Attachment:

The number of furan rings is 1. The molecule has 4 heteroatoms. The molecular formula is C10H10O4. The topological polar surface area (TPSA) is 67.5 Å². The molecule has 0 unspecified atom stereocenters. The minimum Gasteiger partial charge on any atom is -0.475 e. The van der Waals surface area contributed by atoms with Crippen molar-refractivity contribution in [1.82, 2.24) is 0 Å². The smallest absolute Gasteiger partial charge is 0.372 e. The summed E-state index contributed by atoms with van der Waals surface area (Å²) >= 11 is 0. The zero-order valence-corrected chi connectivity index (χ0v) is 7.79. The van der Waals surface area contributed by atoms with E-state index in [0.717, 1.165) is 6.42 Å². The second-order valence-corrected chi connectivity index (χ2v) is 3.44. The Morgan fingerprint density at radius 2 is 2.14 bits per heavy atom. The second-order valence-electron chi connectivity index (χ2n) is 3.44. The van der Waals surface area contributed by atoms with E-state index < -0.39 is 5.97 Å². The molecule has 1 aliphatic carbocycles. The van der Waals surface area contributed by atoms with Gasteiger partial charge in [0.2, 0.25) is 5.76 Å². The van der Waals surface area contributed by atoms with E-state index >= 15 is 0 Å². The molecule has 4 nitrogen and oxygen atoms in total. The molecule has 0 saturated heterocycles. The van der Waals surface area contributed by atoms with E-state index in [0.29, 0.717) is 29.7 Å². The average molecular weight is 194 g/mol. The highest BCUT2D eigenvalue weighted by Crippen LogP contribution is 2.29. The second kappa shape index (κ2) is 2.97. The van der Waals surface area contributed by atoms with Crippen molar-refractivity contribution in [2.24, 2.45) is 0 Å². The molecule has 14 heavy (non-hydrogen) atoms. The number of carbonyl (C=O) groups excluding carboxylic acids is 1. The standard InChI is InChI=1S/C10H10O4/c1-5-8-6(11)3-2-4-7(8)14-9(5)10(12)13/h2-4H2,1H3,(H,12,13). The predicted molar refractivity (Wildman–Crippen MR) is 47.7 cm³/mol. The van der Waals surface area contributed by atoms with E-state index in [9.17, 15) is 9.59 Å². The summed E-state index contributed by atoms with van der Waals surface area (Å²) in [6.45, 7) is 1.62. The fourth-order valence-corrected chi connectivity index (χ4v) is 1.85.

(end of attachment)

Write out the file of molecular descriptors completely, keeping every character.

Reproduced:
The number of furan rings is 1. The molecule has 4 heteroatoms. The molecular formula is C10H10O4. The topological polar surface area (TPSA) is 67.5 Å². The molecule has 0 unspecified atom stereocenters. The minimum Gasteiger partial charge on any atom is -0.475 e. The van der Waals surface area contributed by atoms with Crippen molar-refractivity contribution in [1.82, 2.24) is 0 Å². The smallest absolute Gasteiger partial charge is 0.372 e. The summed E-state index contributed by atoms with van der Waals surface area (Å²) >= 11 is 0. The zero-order valence-corrected chi connectivity index (χ0v) is 7.79. The van der Waals surface area contributed by atoms with E-state index in [0.717, 1.165) is 6.42 Å². The second-order valence-corrected chi connectivity index (χ2v) is 3.44. The Morgan fingerprint density at radius 2 is 2.14 bits per heavy atom. The second-order valence-electron chi connectivity index (χ2n) is 3.44. The van der Waals surface area contributed by atoms with E-state index < -0.39 is 5.97 Å². The molecule has 1 aliphatic carbocycles. The van der Waals surface area contributed by atoms with Gasteiger partial charge in [0.2, 0.25) is 5.76 Å². The van der Waals surface area contributed by atoms with E-state index >= 15 is 0 Å². The molecule has 4 nitrogen and oxygen atoms in total. The molecule has 0 saturated heterocycles. The van der Waals surface area contributed by atoms with E-state index in [0.29, 0.717) is 29.7 Å². The average molecular weight is 194 g/mol. The highest BCUT2D eigenvalue weighted by Crippen LogP contribution is 2.29. The second kappa shape index (κ2) is 2.97. The van der Waals surface area contributed by atoms with Crippen molar-refractivity contribution in [2.24, 2.45) is 0 Å². The molecule has 14 heavy (non-hydrogen) atoms. The number of carbonyl (C=O) groups excluding carboxylic acids is 1. The standard InChI is InChI=1S/C10H10O4/c1-5-8-6(11)3-2-4-7(8)14-9(5)10(12)13/h2-4H2,1H3,(H,12,13). The predicted molar refractivity (Wildman–Crippen MR) is 47.7 cm³/mol. The van der Waals surface area contributed by atoms with E-state index in [9.17, 15) is 9.59 Å². The summed E-state index contributed by atoms with van der Waals surface area (Å²) in [6.45, 7) is 1.62. The fourth-order valence-corrected chi connectivity index (χ4v) is 1.85.